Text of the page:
I had never heard of Pietro Grossi before seeing this book, which is a slim and handsome volume from the Pushkin Press – experts in translations of European classics old and new. A quick scan of his biography revealed that he was born in 1978 and has won several prizes in Italy. His author’s picture shows twinkly eyes and a nice smile, also a marked resemblance to Mark Owen from Take That, (with added straggly beard). Apparently he reveres Hemingway and J D Salinger; I’m a latecomer to reading Hemingway having read and enjoyed several over the past year so it boded well.
Fists is a set of three stories about boys transforming into young men and their emergence into adulthood. They are suffused with the nascent whiff of testosterone, combined with uncertainty about what lies ahead, but also an amount of devil may care attitude. The three tales also increase in the age of their leads: from boys barely into adolescence in the first, teenagers ready to become men in the second, and those who are just the other side and no longer boys in the final one.
The titular first story, ‘Fists’ is about boxing. A nerdy rich lad does a deal with his mother – he will learn the piano and do his schoolwork without complaining if she will let him box. She agrees, but she won’t let him fight. He turns out to be talented and emulates Ali, being known as the Dancer in the ring. Another talented but solid young boxer, the Goat, who happens to be deaf, hears (sorry!) about him and wants to fight – it will be match of their lives.
Told entirely in Dancer’s voice, this is pure boy’s own stuff. It catches the rhythm of the gym, the banter between the coaches, the tension of the fight and the euphoria of a well-aimed punch. I always feel that I shouldn’t enjoy boxing, yet you can get caught up in the sheer primeval thrill of it all. If the boxing was Hemingway, the throwaway last paragraph was very much the sort of thing Holden Caulfield would have said.
‘Horses’ is next, in which a father gets his own back on two naughty teenage brothers by giving them each a horse to look after. While Natan immediately sees his horse purely as a means of escape, Daniel is more pragmatic and decides to learn about the creatures.
“Dad, we never asked for horses,” Natan said. … “Well now you have them,” their father said. “So you’d better take care of them, I don’t have time for any more of your nonsense.”
… The two boys stood there, side by side, not knowing what to say or do, both feeling suddenly as if there was a dead weight on their backs.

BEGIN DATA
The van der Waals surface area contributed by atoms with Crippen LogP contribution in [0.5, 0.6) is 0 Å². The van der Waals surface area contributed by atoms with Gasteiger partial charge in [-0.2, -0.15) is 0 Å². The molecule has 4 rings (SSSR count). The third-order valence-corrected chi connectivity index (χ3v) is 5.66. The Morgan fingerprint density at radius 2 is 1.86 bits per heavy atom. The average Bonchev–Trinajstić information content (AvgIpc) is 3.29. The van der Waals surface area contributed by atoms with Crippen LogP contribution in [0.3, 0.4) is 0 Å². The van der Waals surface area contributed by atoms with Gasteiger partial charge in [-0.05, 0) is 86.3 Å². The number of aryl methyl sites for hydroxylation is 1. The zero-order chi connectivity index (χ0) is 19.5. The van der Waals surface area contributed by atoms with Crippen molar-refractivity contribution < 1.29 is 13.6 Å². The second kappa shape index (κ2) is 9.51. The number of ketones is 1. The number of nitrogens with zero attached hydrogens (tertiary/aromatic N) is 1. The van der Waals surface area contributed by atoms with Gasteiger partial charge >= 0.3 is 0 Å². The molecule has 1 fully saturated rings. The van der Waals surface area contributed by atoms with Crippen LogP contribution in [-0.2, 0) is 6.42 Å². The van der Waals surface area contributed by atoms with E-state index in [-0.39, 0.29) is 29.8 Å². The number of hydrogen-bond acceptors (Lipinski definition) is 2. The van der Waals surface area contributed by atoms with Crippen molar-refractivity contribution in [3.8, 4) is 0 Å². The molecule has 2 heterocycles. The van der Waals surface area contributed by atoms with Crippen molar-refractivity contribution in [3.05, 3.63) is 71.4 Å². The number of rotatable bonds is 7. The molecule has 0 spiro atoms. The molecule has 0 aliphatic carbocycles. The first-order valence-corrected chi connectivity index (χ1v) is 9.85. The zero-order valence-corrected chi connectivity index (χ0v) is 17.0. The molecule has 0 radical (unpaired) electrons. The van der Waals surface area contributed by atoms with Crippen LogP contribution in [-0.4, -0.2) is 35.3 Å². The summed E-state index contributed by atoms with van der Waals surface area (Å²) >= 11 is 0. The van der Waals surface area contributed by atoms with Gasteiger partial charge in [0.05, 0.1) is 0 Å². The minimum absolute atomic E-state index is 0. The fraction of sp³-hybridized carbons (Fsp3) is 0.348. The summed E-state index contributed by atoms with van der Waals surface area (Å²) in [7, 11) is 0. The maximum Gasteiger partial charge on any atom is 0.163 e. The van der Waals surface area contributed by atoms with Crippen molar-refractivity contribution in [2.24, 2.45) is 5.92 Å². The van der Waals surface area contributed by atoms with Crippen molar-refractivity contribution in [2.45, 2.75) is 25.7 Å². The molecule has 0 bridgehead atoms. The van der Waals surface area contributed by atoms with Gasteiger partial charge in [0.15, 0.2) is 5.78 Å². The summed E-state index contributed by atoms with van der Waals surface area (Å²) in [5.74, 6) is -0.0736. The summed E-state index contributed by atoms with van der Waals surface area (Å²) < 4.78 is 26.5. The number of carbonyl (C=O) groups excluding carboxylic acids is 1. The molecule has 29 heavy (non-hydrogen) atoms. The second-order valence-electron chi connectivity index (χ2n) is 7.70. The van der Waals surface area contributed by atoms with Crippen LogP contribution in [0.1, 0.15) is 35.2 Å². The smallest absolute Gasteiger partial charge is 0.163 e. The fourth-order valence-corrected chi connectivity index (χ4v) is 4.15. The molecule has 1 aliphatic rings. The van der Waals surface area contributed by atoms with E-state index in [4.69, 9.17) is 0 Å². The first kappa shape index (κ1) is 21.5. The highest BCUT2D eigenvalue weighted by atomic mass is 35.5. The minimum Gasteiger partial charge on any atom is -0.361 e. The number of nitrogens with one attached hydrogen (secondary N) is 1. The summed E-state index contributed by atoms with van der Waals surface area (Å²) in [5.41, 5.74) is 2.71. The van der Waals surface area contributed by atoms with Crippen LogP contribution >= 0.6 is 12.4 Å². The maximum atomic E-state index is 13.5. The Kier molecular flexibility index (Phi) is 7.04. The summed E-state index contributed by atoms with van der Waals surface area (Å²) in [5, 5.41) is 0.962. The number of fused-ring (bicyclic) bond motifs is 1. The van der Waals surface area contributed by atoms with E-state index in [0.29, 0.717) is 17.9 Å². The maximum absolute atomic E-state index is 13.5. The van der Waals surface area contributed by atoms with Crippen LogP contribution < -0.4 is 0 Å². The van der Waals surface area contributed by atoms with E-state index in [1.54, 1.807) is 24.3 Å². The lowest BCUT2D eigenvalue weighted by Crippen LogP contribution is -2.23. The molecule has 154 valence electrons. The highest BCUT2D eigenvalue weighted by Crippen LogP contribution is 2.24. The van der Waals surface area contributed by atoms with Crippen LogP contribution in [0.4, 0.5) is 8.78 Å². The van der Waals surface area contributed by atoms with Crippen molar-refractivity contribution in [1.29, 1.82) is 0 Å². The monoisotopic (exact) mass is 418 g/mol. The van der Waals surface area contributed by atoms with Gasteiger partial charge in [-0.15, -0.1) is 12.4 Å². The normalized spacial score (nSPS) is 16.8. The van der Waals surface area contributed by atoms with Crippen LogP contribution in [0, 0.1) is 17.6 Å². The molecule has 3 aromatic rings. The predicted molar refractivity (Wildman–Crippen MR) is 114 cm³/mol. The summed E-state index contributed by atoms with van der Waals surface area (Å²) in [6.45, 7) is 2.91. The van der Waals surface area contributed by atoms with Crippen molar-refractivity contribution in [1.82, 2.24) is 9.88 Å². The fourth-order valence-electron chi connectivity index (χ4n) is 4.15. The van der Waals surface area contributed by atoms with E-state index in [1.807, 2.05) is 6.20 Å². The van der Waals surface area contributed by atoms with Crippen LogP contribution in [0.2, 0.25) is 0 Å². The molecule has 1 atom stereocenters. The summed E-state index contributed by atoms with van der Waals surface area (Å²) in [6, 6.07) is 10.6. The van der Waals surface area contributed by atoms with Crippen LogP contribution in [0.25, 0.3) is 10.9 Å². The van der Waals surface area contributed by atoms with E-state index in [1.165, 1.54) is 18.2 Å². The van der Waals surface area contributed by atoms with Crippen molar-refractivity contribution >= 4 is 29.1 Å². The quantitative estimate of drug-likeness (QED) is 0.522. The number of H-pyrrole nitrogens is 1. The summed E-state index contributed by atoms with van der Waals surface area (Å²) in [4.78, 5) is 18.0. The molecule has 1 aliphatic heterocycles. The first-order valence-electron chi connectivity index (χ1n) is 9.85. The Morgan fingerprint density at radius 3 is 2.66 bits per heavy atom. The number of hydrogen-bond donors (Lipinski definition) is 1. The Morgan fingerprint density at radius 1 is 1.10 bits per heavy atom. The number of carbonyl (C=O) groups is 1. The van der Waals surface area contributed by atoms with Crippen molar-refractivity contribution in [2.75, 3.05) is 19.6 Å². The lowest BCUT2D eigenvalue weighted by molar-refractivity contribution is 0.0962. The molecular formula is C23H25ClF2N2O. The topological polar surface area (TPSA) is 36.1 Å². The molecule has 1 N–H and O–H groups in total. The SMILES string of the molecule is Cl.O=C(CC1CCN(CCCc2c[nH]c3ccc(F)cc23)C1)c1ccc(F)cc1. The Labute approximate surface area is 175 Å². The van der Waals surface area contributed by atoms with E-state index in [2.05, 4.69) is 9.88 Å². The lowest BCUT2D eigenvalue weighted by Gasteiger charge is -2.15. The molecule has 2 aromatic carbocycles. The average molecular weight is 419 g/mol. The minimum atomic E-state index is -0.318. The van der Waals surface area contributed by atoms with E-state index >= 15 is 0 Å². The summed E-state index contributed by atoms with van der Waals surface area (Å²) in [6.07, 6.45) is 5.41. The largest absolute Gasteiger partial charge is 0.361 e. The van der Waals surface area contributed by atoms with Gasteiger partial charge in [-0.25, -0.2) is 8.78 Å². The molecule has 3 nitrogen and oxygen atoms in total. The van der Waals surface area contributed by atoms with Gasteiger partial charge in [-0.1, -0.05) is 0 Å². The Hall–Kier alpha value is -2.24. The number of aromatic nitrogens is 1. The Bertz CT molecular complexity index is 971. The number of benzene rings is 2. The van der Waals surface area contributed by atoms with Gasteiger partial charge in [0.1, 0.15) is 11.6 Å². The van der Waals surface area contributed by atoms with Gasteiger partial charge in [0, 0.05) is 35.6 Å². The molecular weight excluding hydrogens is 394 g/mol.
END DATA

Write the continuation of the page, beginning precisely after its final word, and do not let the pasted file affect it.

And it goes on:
Natan spat on the gravel and move his tongue over his teeth. “Fuck,” he said, twisting his neck slightly to one side.
… It’s always the same: you don’t know what you have until you’ve lost it. That was what Daniel thought years later, whenever he remembered that moment.
Daniel soon becomes an expert, and when he buys a sick horse for a song that was otherwise going to the abattoir and then cures it, little does he know that the previous owner will feel cheated. Daniel learns a lesson from the school of hard knocks, and in doing so earns the respect of his brother.
In the final story ‘The Monkey’, Nico gets a call from the sister of his childhood friend Piero, asking him to come home and visit her brother who has suddenly starting acting like a monkey. Nico, while not convinced about the monkey business, is lured there by thoughts of seeing Maria again, rather than going to Naples to sort out his relationship with his girlfriend. When he gets home, he finds his parents are acting rather differently since he’s left home, and that Piero is indeed becoming a monkey.
“Piero has started acting like a monkey.”
“Mm,” said Nico’s mother. “How nice.”
Nico gave his mother a puzzled look. “Not really,” he said.
“Oh,” his mother said. Then she stopped for a moment. “I’m sorry, in what way?”
“Some time this summer he suddenly flipped and started acting like a monkey.”
“What do you mean, ‘like a monkey’?”
“Like a monkey: he crouches on the ground, grunts and smiles in a lopsided way like a chimpanzee.”
Nico’s mother looked at her son with her mouth open in surprise, and Nico caught himself thinking that it was her most genuine expression since she had opened the door. Then she started stirring the vegetables again.
“I always said he was a strange boy,” she said.
Nico’s reactions feel very real, from his initial selfishness to his studied ambivalence later rather than answer the questions his friend’s condition generates. His parents, who are enjoying their empty nest too much, also confuse him. There’s only one solution…
Any Cop?: In these three stories, Grossi captures boys’ youthful exuberance and transition into more serious young men looking for their place in the world perfectly, aided by a slick and witty translation – the dialogue is particularly strong. He’s picked his heroes well, and produced a dramatic and entertaining set of tales that make him an author to look out for in the future. It’s certainly inspired me to read more Hemingway, and I may have to revisit Catcher in the Rye which I haven’t read since I was a teenager too. is next, in which a father gets his own back on two naughty teenage brothers by giving them each a horse to look after. While Natan immediately sees his horse purely as a means of escape, Daniel is more pragmatic and decides to learn about the creatures.